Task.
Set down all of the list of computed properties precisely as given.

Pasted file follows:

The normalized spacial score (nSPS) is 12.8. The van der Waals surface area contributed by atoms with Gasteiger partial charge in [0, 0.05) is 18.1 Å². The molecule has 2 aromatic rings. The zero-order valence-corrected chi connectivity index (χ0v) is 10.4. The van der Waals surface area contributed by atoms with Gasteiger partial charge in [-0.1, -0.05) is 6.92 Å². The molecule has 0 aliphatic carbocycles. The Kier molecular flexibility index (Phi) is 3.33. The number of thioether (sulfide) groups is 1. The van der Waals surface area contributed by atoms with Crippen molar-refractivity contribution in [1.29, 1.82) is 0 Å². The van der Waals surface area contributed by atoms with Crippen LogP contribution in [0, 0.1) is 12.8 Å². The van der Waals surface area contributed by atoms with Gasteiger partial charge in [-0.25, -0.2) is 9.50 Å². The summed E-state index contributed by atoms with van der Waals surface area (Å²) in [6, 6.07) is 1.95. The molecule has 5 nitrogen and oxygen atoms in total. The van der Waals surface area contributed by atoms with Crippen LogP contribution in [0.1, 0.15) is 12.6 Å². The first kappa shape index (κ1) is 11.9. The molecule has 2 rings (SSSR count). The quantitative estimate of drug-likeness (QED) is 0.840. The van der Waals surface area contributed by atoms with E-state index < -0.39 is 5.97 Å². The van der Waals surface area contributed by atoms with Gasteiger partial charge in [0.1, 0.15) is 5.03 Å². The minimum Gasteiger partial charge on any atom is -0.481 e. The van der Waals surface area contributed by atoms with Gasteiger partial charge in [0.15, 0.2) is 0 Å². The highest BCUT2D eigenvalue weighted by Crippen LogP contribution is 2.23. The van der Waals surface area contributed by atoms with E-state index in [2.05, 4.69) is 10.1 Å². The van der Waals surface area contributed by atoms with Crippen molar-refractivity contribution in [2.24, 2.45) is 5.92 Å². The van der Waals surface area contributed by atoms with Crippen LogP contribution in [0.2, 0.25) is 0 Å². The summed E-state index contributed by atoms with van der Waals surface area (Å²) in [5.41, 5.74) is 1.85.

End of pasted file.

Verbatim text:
The normalized spacial score (nSPS) is 12.8. The van der Waals surface area contributed by atoms with Gasteiger partial charge in [0, 0.05) is 18.1 Å². The molecule has 2 aromatic rings. The zero-order valence-corrected chi connectivity index (χ0v) is 10.4. The van der Waals surface area contributed by atoms with Gasteiger partial charge in [-0.1, -0.05) is 6.92 Å². The molecule has 0 aliphatic carbocycles. The Kier molecular flexibility index (Phi) is 3.33. The number of thioether (sulfide) groups is 1. The van der Waals surface area contributed by atoms with Crippen molar-refractivity contribution in [1.29, 1.82) is 0 Å². The van der Waals surface area contributed by atoms with Crippen LogP contribution in [0, 0.1) is 12.8 Å². The van der Waals surface area contributed by atoms with Gasteiger partial charge in [-0.25, -0.2) is 9.50 Å². The summed E-state index contributed by atoms with van der Waals surface area (Å²) in [6, 6.07) is 1.95. The molecule has 5 nitrogen and oxygen atoms in total. The van der Waals surface area contributed by atoms with Crippen LogP contribution in [0.1, 0.15) is 12.6 Å². The first kappa shape index (κ1) is 11.9. The molecule has 2 rings (SSSR count). The quantitative estimate of drug-likeness (QED) is 0.840. The van der Waals surface area contributed by atoms with E-state index < -0.39 is 5.97 Å². The van der Waals surface area contributed by atoms with Gasteiger partial charge in [0.1, 0.15) is 5.03 Å². The minimum Gasteiger partial charge on any atom is -0.481 e. The van der Waals surface area contributed by atoms with Gasteiger partial charge in [0.15, 0.2) is 0 Å². The highest BCUT2D eigenvalue weighted by Crippen LogP contribution is 2.23. The van der Waals surface area contributed by atoms with E-state index in [2.05, 4.69) is 10.1 Å². The van der Waals surface area contributed by atoms with Crippen molar-refractivity contribution in [2.24, 2.45) is 5.92 Å². The van der Waals surface area contributed by atoms with Crippen LogP contribution in [0.2, 0.25) is 0 Å². The summed E-state index contributed by atoms with van der Waals surface area (Å²) in [5.41, 5.74) is 1.85.